You’re probably already aware of one of the state’s most alarming invasive species: the Burmese python. Native to South Asia, their presence in the Sunshine State is attributed to escaped/released pets and the destruction of a breeding facility during Hurricane Andrew in 1992. Although the population is established in South Florida, individual Burmese pythons have been spotted near Naples and experts suspect the population is moving northwest.

These pythons prey on native species and have reduced local populations; they can also pose a threat to pets and livestock. The average Burmese python found in Florida is 8 to 10 feet, although they can grow up to 20 feet long.

FWC encourages residents to participate year-round in reducing the population of this invasive species; no hunting license or permit is required. And in case you’re thinking of grilling up your catch, eating meat from Florida pythons isn’t advised. High mercury levels have been found in Burmese pythons taken from Everglades National Park.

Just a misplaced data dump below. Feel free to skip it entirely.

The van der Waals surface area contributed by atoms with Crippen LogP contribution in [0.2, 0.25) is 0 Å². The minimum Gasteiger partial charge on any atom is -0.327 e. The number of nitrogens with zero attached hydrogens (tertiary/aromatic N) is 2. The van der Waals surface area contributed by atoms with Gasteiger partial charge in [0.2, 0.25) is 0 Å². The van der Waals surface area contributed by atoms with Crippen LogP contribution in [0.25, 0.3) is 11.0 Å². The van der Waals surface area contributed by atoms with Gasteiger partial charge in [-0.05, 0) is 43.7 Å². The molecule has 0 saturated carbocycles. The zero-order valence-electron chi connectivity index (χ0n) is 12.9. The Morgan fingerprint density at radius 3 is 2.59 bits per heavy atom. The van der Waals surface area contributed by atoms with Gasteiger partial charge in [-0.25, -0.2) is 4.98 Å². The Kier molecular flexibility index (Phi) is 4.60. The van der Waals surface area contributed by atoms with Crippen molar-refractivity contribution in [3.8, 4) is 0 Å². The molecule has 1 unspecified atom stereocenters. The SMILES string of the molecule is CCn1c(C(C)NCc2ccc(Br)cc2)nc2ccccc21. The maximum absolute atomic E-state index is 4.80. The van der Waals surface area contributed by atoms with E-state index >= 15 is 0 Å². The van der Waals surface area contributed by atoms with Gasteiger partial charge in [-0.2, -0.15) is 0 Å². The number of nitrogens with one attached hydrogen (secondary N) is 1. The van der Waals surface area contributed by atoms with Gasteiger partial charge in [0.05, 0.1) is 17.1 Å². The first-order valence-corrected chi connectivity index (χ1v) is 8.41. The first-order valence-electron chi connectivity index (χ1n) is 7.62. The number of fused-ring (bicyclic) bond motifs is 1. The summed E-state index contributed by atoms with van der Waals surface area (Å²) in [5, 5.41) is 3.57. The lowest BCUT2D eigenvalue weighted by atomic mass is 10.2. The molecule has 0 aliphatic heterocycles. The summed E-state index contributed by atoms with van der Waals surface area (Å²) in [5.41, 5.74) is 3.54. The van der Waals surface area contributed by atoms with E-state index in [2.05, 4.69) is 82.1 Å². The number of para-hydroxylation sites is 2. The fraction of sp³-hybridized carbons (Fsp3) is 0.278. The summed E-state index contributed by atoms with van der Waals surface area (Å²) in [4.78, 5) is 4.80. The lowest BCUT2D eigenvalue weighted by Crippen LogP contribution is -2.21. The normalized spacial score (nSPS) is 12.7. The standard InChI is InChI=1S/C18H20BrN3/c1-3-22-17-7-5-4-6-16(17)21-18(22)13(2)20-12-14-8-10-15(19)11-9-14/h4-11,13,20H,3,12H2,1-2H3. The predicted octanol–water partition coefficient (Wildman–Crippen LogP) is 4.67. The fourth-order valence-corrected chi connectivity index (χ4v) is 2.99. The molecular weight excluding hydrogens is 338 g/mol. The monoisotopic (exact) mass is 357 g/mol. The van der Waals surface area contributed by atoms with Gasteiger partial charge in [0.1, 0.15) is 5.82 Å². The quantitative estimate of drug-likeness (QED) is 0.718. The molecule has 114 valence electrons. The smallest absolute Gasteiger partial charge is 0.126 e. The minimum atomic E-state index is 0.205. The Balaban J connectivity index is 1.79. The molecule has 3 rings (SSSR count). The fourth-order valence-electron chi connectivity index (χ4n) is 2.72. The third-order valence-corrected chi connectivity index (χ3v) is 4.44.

Tegus, a large lizard native to South America, have also become a problem in Florida, and local breeding populations exist as far north as Hillsborough County. Tegus reproduce quickly and eat a variety of food, including small animals and the eggs of many wildlife species. They can grow up to 4 feet long and, if they find a burrow, can survive temperatures down to 35°F.

On a brighter note, the Florida panther, which is native and endangered, has seen an increase in population, proving that conservation efforts are helping. Only about 20 to 30 panthers remained in Florida in the 1970s and ‘80s; the latest counts document approximately 120-230 adult panthers in the population.

What You Can Do:

  • Before you leave a boat ramp, carefully inspect your trailer and boat and remove any aquatic weeds.
  • Don’t transplant aquatic vegetation.
  • Never empty the contents of your home aquarium into the wild.
  • Report new infestations of aquatic plant pest species to FWC Invasive Plant Management section at (850) 617-9430.
  • Don’t leave pet food outside.
  • Never release an exotic animal into the wild. (It’s illegal, not just unwise!)
  • Report sightings of non-native species to the exotic species hotline at (888) Ive-Got1 or online at IveGot1.org. Learn more at http://bit.ly/1JkmcgD.
  • Take part in the FWC’s Python Pickup Program. Learn more at http://bit.ly/2sGVc98.
  • If you have a non-native pet you no longer wish to keep, surrender it through the exotic pet amnesty program. Learn more at http://bit.ly/1y9yvbn.
  • Support conservation efforts by purchasing a conservation-themed vehicle tag at your local tax office.